Today we started the really real part of the trip; Tasting In Gevrey Chambertin. That meant petit dejeuner. Any breaky that has croissants as lovely as those is OK with me. But we also get coffee (passable), baguette and orange juice. It was delicious and nostalgic as it was the same café that I went to every morning 8 years ago; Dix Carnot. It looked the same. It tasted the same. It was a bit magic. The only problem is I struggled to eat it all.
I got the wine family on the bus and we departed for our first trip to taste with a producer. Harmand Geoffroy. Philippe (no relation) was lovely and charming and accommodating. He managed that without much English and we without much French. Lesson one, ask if they “parles vous Englais?” when booking.
However, Philippe’s wines were out of sight.
His 10ha over 10 plots are tended Lutte raisonee (the reasonable struggle), which means he is organic until there is a problem. He said that organics are easier down South. We tasted four wines of his, all 2013. Gevrey Chambertin Village was surprisingly elegant and refined, as it turns out that is his style of wine. There was good balance between blue and black fruits and the schisty mineral. Very linear and perfectly acceptable to drink right now. Especially when you see the prices in Burgundy.
Gevrey Chambertin Vieille Vignes was a step up. 40% new oak vs 25% for the standard village. It was meatier, spicy and more earth and grit. Fuller tannin profile and more weight made it quite impressive. I would drink the village and leave this for a little while.
Gevrey Chambertin Lavaux St Jacques Premier Cru. Well hello, and welcome to Burgundy. This was a bold wine with black fruits, earth, stones, mineral, smoke, toast but the palate was still surprisingly finessed and elegant. This is a keeper.
Mazi Chambertin Grand Cru. A special wine for the family because the day before we picnicked at the corner of this vineyard. This was not as bold as the Lavaux but was the face of seduction. Layered, perfumed. Restrained. There was much harmony in the wine and I did buy a bottle for it is Rory’s birth year and I’ll enjoy drinking it on his behalf before he is 18. Don’t tell him.
After a poke around the winery and the cellar, we walked to see the defacto Grand Cru Clos St Jacques and the Lavaux we tasted and Les Cazetiers we tasted on Saturday night.
Touring down the Routes des Grand Cru
We saw the Chambertins again. Clos Vougeot, Musigny, The Echeazeauxs. Ahhh, it’s great to be back.
Lunch was basically American food with Belgium beers in Beaune then home to prepare French onion soup for after our next visit.
It said 6 or 7 degrees but the wind chill must have taken it from cold to absolute zero. Wine family started to more resemble a Penguin family huddling together. Especially because there was confusion with our appointment and they thought it was to be a week later. Lesson two: confirm directly. Despite the set back Estelle Violot at Thierry Violot Guillemard was the most charming host. We tasted through some of the range. They are only 6 hectares across 6 appellations, none of which have Grand Cru vineyards (see below). They use organic viticulture and in 2012, 13 and 14 they had hail that reduced their crop by 50-80%. To combat this lack of volume they have started buying fruit in from places like Chassagne where the hail didn’t hit.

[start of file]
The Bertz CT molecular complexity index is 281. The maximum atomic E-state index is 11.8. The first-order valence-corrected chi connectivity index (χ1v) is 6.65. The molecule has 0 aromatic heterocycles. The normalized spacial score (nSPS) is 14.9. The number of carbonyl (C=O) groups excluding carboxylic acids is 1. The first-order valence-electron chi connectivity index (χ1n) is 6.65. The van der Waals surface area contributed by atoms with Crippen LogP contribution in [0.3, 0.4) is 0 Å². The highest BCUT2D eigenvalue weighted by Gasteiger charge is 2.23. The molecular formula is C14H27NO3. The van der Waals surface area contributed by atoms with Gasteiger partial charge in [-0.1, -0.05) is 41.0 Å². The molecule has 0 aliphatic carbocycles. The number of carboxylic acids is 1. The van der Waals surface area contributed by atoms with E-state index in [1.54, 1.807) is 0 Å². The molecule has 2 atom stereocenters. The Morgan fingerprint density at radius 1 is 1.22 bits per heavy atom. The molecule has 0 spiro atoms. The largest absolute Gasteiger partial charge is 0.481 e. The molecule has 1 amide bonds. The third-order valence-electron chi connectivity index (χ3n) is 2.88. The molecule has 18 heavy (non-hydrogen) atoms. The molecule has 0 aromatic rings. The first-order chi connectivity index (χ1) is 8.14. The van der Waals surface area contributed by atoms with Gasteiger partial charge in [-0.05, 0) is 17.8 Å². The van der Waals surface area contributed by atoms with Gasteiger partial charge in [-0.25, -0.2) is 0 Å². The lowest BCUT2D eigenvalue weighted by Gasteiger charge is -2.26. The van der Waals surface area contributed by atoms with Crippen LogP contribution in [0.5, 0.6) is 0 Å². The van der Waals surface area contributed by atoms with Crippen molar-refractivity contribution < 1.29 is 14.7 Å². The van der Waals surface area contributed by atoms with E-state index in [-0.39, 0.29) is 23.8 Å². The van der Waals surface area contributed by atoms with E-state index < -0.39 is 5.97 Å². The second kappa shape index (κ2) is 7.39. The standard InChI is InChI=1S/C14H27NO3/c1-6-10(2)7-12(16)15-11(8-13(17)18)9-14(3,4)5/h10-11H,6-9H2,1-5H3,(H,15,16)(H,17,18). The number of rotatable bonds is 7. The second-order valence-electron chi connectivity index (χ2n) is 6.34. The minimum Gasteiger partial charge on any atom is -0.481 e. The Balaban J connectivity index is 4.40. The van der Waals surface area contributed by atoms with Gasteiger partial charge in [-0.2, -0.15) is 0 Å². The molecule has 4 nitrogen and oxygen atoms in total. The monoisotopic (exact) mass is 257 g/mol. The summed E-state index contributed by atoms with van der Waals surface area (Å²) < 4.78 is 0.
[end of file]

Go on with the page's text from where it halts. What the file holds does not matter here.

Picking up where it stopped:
2014s, 2013s and one Pommard 2012. The style is again more finessed than the stereotypical regional style. The wines have great acid and freshness with a lingering perfume. Most of us were charmed by their vineyard onsite which was labelled monopool because of its proximity to the BnB’s swimming pool. But to be fair, the wines were amazing and pretty and understated but utterly engaging. Much like Estelle herself.
We finished with their Meursault Meix Chavaux 2014 and it was all hazelnuts and meal and stone fruits and with just enough acid to be fresh. The perfect cleanser before departure so Estelle could collect her son from piano lessons.
Next it was home for lovely French onion soup.
And wines not from Chardonnay and Pinot Noir. Two Bouzeron wines made from Aligote were interesting pairs. A et P De Villaine was peaty and mineral and savoury and backwards. Confronting at first until the soup came but the evolution in the glass was staggering. Compared well with a Faiveley example that was rounder and more subtle and definitely not confronting.
Reds were a Cotes de Bourguignon. Formerly Passetoutgrains which is a blend of Gamay and Pinot Noir (it still counts in the theme) and it was lovely for the Rhone-like earth and tart, stemmy kind of flavours. Contrasted by the plush Moulin a Vent from Beaujolais that was everything that is lovely about a gluggable Beaujolais.
To round out the night I was given a beautiful gift of a pronged opener that is amazingly useful for removing old corks in pristine condition. I’m assured it was not a hint to buy some old wine to taste but it would be a shame to leave this gift unused…
Confirmation: People be nice. I do like.
Tomorrow it is to Macon and adventures in the deep south.